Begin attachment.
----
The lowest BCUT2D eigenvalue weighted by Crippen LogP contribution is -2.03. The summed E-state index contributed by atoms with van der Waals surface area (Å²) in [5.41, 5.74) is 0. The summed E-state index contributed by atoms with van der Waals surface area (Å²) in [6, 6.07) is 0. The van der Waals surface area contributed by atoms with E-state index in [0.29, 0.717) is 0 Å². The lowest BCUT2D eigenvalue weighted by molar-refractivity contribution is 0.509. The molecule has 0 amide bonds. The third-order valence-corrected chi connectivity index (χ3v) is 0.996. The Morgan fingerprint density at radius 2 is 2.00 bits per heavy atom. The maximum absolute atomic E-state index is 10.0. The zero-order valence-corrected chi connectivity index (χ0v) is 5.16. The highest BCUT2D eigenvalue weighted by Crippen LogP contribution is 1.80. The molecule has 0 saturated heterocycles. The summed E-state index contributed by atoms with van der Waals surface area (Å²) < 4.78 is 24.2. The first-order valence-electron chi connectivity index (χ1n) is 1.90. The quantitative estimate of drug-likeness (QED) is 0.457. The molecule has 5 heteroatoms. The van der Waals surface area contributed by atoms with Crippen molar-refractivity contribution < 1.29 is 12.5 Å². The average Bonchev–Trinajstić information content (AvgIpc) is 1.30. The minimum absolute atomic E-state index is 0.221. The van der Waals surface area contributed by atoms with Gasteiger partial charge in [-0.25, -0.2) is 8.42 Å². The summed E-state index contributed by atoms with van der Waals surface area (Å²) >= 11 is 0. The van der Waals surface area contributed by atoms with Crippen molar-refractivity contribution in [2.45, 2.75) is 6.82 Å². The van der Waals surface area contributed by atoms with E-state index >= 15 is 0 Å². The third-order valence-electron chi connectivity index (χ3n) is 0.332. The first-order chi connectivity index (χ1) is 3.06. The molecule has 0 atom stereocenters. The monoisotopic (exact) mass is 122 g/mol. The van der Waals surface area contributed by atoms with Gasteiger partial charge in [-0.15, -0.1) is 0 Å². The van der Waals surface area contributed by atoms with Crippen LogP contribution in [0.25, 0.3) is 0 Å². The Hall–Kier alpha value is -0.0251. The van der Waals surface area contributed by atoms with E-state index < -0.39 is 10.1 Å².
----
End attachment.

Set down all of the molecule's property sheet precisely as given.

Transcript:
The lowest BCUT2D eigenvalue weighted by Crippen LogP contribution is -2.03. The summed E-state index contributed by atoms with van der Waals surface area (Å²) in [5.41, 5.74) is 0. The summed E-state index contributed by atoms with van der Waals surface area (Å²) in [6, 6.07) is 0. The van der Waals surface area contributed by atoms with E-state index in [0.29, 0.717) is 0 Å². The lowest BCUT2D eigenvalue weighted by molar-refractivity contribution is 0.509. The molecule has 0 amide bonds. The third-order valence-corrected chi connectivity index (χ3v) is 0.996. The Morgan fingerprint density at radius 2 is 2.00 bits per heavy atom. The maximum absolute atomic E-state index is 10.0. The zero-order valence-corrected chi connectivity index (χ0v) is 5.16. The highest BCUT2D eigenvalue weighted by Crippen LogP contribution is 1.80. The molecule has 0 saturated heterocycles. The summed E-state index contributed by atoms with van der Waals surface area (Å²) < 4.78 is 24.2. The first-order valence-electron chi connectivity index (χ1n) is 1.90. The quantitative estimate of drug-likeness (QED) is 0.457. The molecule has 5 heteroatoms. The van der Waals surface area contributed by atoms with Crippen molar-refractivity contribution < 1.29 is 12.5 Å². The average Bonchev–Trinajstić information content (AvgIpc) is 1.30. The minimum absolute atomic E-state index is 0.221. The van der Waals surface area contributed by atoms with Gasteiger partial charge in [-0.25, -0.2) is 8.42 Å². The summed E-state index contributed by atoms with van der Waals surface area (Å²) >= 11 is 0. The van der Waals surface area contributed by atoms with Crippen molar-refractivity contribution in [2.45, 2.75) is 6.82 Å². The van der Waals surface area contributed by atoms with E-state index >= 15 is 0 Å². The third-order valence-electron chi connectivity index (χ3n) is 0.332. The first-order chi connectivity index (χ1) is 3.06. The molecule has 0 atom stereocenters. The monoisotopic (exact) mass is 122 g/mol. The van der Waals surface area contributed by atoms with Gasteiger partial charge in [-0.15, -0.1) is 0 Å². The van der Waals surface area contributed by atoms with Crippen LogP contribution in [0.25, 0.3) is 0 Å². The Hall–Kier alpha value is -0.0251. The van der Waals surface area contributed by atoms with E-state index < -0.39 is 10.1 Å².